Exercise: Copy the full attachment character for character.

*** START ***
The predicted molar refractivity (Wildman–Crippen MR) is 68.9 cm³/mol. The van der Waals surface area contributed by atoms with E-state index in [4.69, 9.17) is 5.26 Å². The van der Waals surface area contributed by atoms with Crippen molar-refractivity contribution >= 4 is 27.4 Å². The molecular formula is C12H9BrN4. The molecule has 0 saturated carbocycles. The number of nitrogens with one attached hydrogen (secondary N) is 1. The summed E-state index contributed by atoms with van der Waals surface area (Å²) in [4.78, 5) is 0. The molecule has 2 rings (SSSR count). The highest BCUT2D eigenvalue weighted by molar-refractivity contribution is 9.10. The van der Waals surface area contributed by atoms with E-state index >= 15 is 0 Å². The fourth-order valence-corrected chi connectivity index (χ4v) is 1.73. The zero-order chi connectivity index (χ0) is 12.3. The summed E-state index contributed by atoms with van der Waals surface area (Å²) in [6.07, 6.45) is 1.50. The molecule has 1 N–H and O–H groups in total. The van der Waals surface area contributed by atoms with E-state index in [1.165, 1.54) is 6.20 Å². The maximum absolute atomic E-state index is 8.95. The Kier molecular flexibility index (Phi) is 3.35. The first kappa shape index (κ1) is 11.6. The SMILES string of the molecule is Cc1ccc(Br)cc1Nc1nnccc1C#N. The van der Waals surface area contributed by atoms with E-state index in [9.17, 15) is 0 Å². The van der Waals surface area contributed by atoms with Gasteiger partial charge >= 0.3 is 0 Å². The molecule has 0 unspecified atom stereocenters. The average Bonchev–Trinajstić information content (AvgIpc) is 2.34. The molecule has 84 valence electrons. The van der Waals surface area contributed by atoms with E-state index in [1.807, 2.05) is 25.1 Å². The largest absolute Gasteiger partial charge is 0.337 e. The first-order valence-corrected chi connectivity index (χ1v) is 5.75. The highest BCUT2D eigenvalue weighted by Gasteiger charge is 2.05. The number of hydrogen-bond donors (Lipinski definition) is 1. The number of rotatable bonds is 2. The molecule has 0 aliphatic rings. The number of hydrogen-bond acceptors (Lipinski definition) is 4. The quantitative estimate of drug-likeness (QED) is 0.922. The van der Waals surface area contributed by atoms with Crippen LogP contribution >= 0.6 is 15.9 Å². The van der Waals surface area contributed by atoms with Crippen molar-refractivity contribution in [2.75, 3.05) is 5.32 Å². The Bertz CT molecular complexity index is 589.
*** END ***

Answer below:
The predicted molar refractivity (Wildman–Crippen MR) is 68.9 cm³/mol. The van der Waals surface area contributed by atoms with E-state index in [4.69, 9.17) is 5.26 Å². The van der Waals surface area contributed by atoms with Crippen molar-refractivity contribution >= 4 is 27.4 Å². The molecular formula is C12H9BrN4. The molecule has 0 saturated carbocycles. The number of nitrogens with one attached hydrogen (secondary N) is 1. The summed E-state index contributed by atoms with van der Waals surface area (Å²) in [4.78, 5) is 0. The molecule has 2 rings (SSSR count). The highest BCUT2D eigenvalue weighted by molar-refractivity contribution is 9.10. The van der Waals surface area contributed by atoms with E-state index >= 15 is 0 Å². The fourth-order valence-corrected chi connectivity index (χ4v) is 1.73. The zero-order chi connectivity index (χ0) is 12.3. The summed E-state index contributed by atoms with van der Waals surface area (Å²) in [6.07, 6.45) is 1.50. The molecule has 1 N–H and O–H groups in total. The van der Waals surface area contributed by atoms with E-state index in [1.165, 1.54) is 6.20 Å². The maximum absolute atomic E-state index is 8.95. The Kier molecular flexibility index (Phi) is 3.35. The first kappa shape index (κ1) is 11.6. The SMILES string of the molecule is Cc1ccc(Br)cc1Nc1nnccc1C#N. The van der Waals surface area contributed by atoms with E-state index in [9.17, 15) is 0 Å². The van der Waals surface area contributed by atoms with Gasteiger partial charge >= 0.3 is 0 Å². The molecule has 0 unspecified atom stereocenters. The average Bonchev–Trinajstić information content (AvgIpc) is 2.34. The molecule has 84 valence electrons. The van der Waals surface area contributed by atoms with E-state index in [1.807, 2.05) is 25.1 Å². The largest absolute Gasteiger partial charge is 0.337 e. The first-order valence-corrected chi connectivity index (χ1v) is 5.75. The highest BCUT2D eigenvalue weighted by Gasteiger charge is 2.05. The number of hydrogen-bond donors (Lipinski definition) is 1. The number of rotatable bonds is 2. The molecule has 0 aliphatic rings. The number of hydrogen-bond acceptors (Lipinski definition) is 4. The quantitative estimate of drug-likeness (QED) is 0.922. The van der Waals surface area contributed by atoms with Crippen LogP contribution >= 0.6 is 15.9 Å². The van der Waals surface area contributed by atoms with Crippen molar-refractivity contribution in [2.75, 3.05) is 5.32 Å². The Bertz CT molecular complexity index is 589.